|What is Lyme disease?
Lyme disease is a potentially serious disease carried by deer ticks. The symptoms of Lyme disease vary from one person to another. Frequently, but not always, patients initially develop a darkened area at the site of the tick attachment that resembles a bull's eye. They also may experience some combination of fatigue, fever, flu-like achiness and joint pain. As the infection progresses there can be arthritis, neurological and heart related symptoms, as well as visual impairment.
What does the deer tick look like?
The juvenile deer tick, or nymph, is abundant in late spring and summer and is about the size of a poppy seed. It is black in color. Adult ticks are active throughout the fall, warm winter days and early spring and are about the size of a sesame seed. Adult females (seen much more often on humans than males) are black toward the front and a dull red toward the rear.
What can I do to prevent Lyme disease in myself, my family and pets?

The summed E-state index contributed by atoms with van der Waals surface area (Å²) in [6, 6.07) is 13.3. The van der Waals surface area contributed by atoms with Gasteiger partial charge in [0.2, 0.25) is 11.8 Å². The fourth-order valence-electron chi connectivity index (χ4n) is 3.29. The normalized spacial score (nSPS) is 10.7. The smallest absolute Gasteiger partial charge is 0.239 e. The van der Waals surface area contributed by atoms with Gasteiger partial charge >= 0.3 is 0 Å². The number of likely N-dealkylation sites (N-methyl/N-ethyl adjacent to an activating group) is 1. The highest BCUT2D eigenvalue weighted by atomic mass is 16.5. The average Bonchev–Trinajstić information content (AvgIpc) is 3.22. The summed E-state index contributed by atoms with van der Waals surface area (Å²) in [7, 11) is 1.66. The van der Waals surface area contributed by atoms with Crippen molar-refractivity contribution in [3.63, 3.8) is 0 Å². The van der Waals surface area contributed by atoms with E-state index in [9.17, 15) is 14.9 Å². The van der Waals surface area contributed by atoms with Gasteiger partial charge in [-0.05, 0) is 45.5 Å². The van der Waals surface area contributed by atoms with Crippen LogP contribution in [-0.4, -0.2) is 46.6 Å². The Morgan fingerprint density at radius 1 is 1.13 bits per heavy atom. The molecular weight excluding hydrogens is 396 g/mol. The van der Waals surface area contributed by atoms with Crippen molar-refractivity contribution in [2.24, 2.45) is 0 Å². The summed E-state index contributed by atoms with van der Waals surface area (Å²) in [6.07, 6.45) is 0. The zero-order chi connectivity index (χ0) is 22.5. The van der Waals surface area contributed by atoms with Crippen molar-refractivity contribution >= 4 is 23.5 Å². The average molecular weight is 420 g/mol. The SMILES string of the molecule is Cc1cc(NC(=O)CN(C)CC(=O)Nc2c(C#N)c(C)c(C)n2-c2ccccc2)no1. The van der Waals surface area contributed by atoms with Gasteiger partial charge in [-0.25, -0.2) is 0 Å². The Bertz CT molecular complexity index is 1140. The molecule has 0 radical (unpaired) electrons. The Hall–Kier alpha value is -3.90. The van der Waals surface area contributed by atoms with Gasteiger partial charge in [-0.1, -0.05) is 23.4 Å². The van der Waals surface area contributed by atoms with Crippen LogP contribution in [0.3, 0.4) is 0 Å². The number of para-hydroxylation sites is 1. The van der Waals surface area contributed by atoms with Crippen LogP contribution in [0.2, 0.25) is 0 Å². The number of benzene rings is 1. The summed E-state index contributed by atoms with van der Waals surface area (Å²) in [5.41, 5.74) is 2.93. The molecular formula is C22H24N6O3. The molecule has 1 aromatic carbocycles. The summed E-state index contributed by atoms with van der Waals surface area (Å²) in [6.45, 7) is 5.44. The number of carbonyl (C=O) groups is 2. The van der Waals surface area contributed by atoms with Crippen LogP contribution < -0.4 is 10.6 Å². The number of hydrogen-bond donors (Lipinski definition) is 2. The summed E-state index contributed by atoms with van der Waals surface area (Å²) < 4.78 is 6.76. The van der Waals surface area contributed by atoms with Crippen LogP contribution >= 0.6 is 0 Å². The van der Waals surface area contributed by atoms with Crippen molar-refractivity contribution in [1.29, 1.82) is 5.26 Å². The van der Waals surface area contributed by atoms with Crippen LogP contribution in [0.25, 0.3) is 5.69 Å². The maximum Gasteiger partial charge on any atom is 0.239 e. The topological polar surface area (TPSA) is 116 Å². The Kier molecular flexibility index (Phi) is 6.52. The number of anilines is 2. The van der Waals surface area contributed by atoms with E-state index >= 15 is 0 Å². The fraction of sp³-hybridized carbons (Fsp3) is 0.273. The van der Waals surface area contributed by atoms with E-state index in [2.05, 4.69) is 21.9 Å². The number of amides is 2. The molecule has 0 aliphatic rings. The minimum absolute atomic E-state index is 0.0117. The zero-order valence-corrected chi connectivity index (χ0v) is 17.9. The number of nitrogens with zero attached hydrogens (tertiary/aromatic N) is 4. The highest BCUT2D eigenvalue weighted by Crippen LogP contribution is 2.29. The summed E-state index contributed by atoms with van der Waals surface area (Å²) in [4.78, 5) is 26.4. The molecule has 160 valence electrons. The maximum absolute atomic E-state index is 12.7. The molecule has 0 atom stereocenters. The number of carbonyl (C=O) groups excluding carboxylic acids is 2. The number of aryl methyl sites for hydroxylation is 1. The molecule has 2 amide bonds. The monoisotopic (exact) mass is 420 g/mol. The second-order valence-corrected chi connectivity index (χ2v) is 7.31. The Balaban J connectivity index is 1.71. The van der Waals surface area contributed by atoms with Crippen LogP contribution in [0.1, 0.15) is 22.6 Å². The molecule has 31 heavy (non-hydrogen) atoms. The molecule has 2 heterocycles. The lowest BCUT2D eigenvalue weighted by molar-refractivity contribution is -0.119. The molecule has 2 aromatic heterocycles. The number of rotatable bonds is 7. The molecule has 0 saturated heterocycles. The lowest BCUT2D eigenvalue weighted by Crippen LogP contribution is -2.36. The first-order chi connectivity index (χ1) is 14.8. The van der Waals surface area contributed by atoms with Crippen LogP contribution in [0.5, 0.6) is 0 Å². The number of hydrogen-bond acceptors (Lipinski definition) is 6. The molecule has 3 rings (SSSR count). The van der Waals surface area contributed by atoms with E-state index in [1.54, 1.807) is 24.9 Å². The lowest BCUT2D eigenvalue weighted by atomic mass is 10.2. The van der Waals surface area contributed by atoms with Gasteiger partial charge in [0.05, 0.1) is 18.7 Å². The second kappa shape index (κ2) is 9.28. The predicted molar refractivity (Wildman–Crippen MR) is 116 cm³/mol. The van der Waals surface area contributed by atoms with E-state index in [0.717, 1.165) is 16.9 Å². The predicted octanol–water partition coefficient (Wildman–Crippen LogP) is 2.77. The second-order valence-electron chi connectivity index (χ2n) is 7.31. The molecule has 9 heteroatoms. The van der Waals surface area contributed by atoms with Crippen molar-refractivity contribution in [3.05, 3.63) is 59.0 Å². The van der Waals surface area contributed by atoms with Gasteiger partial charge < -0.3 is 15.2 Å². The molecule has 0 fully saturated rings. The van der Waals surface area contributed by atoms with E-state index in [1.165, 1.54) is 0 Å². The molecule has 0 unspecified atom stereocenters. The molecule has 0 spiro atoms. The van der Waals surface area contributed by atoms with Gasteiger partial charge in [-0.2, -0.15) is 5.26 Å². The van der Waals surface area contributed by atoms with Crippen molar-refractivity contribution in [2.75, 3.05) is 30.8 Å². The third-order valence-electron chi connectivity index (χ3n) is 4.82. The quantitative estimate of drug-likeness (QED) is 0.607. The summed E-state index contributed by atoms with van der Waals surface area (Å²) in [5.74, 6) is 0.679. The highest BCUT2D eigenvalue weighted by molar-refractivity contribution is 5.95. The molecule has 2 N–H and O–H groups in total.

If you spend a lot of time in tick habitat, take these precautions:
- Unless you have a medical reason not to wear insect repellant containing DEET; Follow manufacture's directions.
- Be vigilant for deer ticks - frequent tick checks and a daily full-body inspection are a must.
- Promptly remove any ticks that are attached to the body using fine-tipped tweezers; take a pair of tweezers with you into the field and thorough inspections are the first line of defense against Lyme Disease. Remember that the bacteria that causes Lyme disease begins to move from the tick to the person beginning 36 hours after the tick has attached and begun to feed. Prompt removal will prevent disease.
- Always thoroughly wash your hands and instruments immediately after handling ticks of any type
- Talk to your veterinarian about tick repellents and Lyme disease vaccination for dogs that go into tick habitat.
For more information about Lyme disease and other tick-borne infections, visit the Centers for Disease Control and Prevention (CDC) or call 1-800-876-LYME.